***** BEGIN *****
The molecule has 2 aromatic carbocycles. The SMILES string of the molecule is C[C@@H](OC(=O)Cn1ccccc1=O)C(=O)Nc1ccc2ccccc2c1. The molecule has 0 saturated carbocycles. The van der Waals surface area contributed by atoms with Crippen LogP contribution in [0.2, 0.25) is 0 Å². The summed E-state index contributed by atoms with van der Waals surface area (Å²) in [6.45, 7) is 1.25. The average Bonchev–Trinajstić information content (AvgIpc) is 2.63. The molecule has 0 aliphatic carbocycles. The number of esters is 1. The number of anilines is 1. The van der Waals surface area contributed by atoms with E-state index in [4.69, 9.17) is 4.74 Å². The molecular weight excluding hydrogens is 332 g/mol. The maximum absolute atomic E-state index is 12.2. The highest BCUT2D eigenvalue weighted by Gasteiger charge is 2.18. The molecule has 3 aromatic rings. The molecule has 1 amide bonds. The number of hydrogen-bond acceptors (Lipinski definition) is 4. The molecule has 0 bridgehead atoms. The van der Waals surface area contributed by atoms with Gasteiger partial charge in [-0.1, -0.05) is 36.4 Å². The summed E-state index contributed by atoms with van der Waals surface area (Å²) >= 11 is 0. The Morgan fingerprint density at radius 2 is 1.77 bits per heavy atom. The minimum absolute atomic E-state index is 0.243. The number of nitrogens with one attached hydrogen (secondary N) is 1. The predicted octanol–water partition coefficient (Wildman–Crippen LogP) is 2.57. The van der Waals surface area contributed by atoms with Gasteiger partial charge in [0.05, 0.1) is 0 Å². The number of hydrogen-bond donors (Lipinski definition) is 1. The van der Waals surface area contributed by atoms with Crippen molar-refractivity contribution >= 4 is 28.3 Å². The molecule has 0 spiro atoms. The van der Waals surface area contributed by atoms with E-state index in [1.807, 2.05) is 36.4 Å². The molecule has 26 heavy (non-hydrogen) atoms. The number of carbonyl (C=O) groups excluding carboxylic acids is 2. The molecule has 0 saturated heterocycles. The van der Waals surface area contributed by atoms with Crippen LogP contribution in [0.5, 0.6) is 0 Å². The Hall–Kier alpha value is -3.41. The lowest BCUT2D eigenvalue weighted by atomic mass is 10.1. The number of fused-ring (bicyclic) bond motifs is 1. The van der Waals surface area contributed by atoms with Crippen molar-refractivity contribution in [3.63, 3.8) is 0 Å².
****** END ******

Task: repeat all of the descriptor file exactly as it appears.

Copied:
The molecule has 2 aromatic carbocycles. The SMILES string of the molecule is C[C@@H](OC(=O)Cn1ccccc1=O)C(=O)Nc1ccc2ccccc2c1. The molecule has 0 saturated carbocycles. The van der Waals surface area contributed by atoms with Crippen LogP contribution in [0.2, 0.25) is 0 Å². The summed E-state index contributed by atoms with van der Waals surface area (Å²) in [6.45, 7) is 1.25. The average Bonchev–Trinajstić information content (AvgIpc) is 2.63. The molecule has 0 aliphatic carbocycles. The number of esters is 1. The number of anilines is 1. The van der Waals surface area contributed by atoms with E-state index in [4.69, 9.17) is 4.74 Å². The molecular weight excluding hydrogens is 332 g/mol. The maximum absolute atomic E-state index is 12.2. The highest BCUT2D eigenvalue weighted by Gasteiger charge is 2.18. The molecule has 3 aromatic rings. The molecule has 1 amide bonds. The number of hydrogen-bond acceptors (Lipinski definition) is 4. The molecule has 0 bridgehead atoms. The van der Waals surface area contributed by atoms with Gasteiger partial charge in [-0.1, -0.05) is 36.4 Å². The summed E-state index contributed by atoms with van der Waals surface area (Å²) >= 11 is 0. The Morgan fingerprint density at radius 2 is 1.77 bits per heavy atom. The minimum absolute atomic E-state index is 0.243. The number of nitrogens with one attached hydrogen (secondary N) is 1. The predicted octanol–water partition coefficient (Wildman–Crippen LogP) is 2.57. The van der Waals surface area contributed by atoms with Gasteiger partial charge in [0.05, 0.1) is 0 Å². The number of hydrogen-bond donors (Lipinski definition) is 1. The van der Waals surface area contributed by atoms with Crippen molar-refractivity contribution >= 4 is 28.3 Å². The molecule has 0 spiro atoms. The van der Waals surface area contributed by atoms with E-state index in [1.807, 2.05) is 36.4 Å². The molecule has 26 heavy (non-hydrogen) atoms. The number of carbonyl (C=O) groups excluding carboxylic acids is 2. The molecule has 0 saturated heterocycles. The van der Waals surface area contributed by atoms with Crippen LogP contribution in [0.5, 0.6) is 0 Å². The Hall–Kier alpha value is -3.41. The lowest BCUT2D eigenvalue weighted by atomic mass is 10.1. The number of fused-ring (bicyclic) bond motifs is 1. The van der Waals surface area contributed by atoms with Crippen molar-refractivity contribution in [3.63, 3.8) is 0 Å².